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Synthetic peptides enhance antibiotic attack of skin infections in mice

June 21, 2018

Short, synthetic peptides that disrupt bacteria's response to antibiotics boost antibiotic activity against high-density skin infections in mice, according to new research presented by Daniel Pletzer and colleagues at the University of British Columbia in Vancouver, Canada.

Every year, bacterial infections of skin and soft tissue result in 3.2 million emergency department visits in the U.S. These high-density infections often involve bacteria that are resistant to multiple antibiotics, and can therefore be quite difficult to treat. While much research has addressed antibiotic resistance, few studies have focused on high-density infections of skin and soft tissues, which often form painful pockets of pus known as abscesses.

To address this issue, Pletzer and colleagues tested a strategy to enhance antibiotic activity against high-density infections in mice. They had previously shown that certain synthetic peptides -- short chains of amino acids (the building blocks of proteins) - could reduce the number of bacteria in mouse abscesses, as well as the size of the abscesses themselves.

In the new study, the researchers first infected mice with seven of the most difficult-to-treat bacteria found in human abscesses and confirmed that antibiotic treatment had poor efficacy against these infections. Then, they combined the antibiotics with the previously studied synthetic peptides and found that, compared to antibiotics given alone, the combination significantly reduced the number of infecting bacteria and the size of the abscesses. A peptide called DJK-5 was particularly effective.

Further research suggested that the peptides boosted antibiotic activity by increasing the permeability of the outer membrane of the bacterial cells, amplifying their uptake of the antibiotics. The peptides also appeared to disrupt the microbes' natural response to stressors like antibiotics, which controls their virulence and resistance to antibiotics.

These findings could help improve understanding of high-density infections in humans and inform development of better treatment strategies. Next steps for this field include testing other possible combinations of antibiotics and peptides to determine which are most effective, and further research into the molecular processes involved in the synergy between peptides and antibiotics.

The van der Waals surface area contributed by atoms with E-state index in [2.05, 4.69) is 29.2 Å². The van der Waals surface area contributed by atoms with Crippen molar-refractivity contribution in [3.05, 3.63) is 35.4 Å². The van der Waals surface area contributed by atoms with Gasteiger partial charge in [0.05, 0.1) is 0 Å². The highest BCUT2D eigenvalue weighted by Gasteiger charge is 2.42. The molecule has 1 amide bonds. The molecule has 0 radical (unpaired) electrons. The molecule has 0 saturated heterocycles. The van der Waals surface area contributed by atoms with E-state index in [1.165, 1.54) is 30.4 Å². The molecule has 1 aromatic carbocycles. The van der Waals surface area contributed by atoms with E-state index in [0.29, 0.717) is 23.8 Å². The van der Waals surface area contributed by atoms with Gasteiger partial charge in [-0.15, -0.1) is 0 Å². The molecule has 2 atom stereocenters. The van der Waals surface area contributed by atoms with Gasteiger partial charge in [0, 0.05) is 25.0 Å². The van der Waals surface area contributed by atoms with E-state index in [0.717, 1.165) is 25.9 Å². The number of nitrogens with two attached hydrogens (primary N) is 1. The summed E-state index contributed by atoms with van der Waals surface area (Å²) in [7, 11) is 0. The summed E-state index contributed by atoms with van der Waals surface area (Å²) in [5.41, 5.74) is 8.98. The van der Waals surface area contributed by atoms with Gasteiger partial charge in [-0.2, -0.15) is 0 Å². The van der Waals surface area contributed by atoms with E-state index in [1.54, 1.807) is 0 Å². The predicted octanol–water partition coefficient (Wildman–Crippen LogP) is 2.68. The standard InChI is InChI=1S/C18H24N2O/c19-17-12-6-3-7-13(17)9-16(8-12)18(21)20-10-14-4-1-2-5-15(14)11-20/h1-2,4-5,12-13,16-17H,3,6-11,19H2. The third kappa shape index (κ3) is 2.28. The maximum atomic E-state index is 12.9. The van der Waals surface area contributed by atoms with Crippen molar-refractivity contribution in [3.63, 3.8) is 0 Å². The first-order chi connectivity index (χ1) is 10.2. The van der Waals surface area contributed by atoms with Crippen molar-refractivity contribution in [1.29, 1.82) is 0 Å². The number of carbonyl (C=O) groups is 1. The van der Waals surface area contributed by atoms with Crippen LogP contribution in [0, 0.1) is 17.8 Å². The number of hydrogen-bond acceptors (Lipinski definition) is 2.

"We have taken the most recalcitrant and resistant bacteria in our society in the most challenging of situations involving high density infections," the authors explain, "and shown that we can sensitize them to treatment with antibiotics using peptides that target stress responses in bacteria."
In your coverage please use this URL to provide access to the freely available article in PLOS Pathogens:

Citation: Pletzer D, Mansour SC, Hancock REW (2018) Synergy between conventional antibiotics and anti-biofilm peptides in a murine, sub-cutaneous abscess model caused by recalcitrant ESKAPE pathogens. PLoS Pathog 14(6): e1007084.

Funding: Research reported in this publication was supported by a grant from the Canadian Institutes for Health Research FDN-154287, the National Institute of Allergy and Infectious Diseases (NIAID) of the U. S. National Institutes of Health under Award Number R33AI098701, and the Intramural Research Program of the NIAID. The content is solely the responsibility of the authors and does not necessarily represent the official views of the National Institutes of Health. DP received a Feodor Lynen postdoctoral fellowship from the Alexander von Humboldt Foundation (Germany) as well as a Cystic Fibrosis Postdoctoral fellowship (Canada). SCM received the Centre for Blood Research (CBR) graduate student award as well as the Gerhard Henrik Armauer-Hansen Memorial Scholarship. REWH holds a Canada Research Chair in Health and Genomics and a UBC Killam Professorship. The funders had no role in study design, data collection and analysis, decision to publish, or preparation of the manuscript.

Competing Interests: I have read the journal's policy and the authors of this manuscript have the following competing interests: The peptides described here have been filed for patent protection, assigned to REWH's employer the University of British Columbia, and licenced to ABT Innovations Inc. in which the University of British Columbia and REWH own shares.


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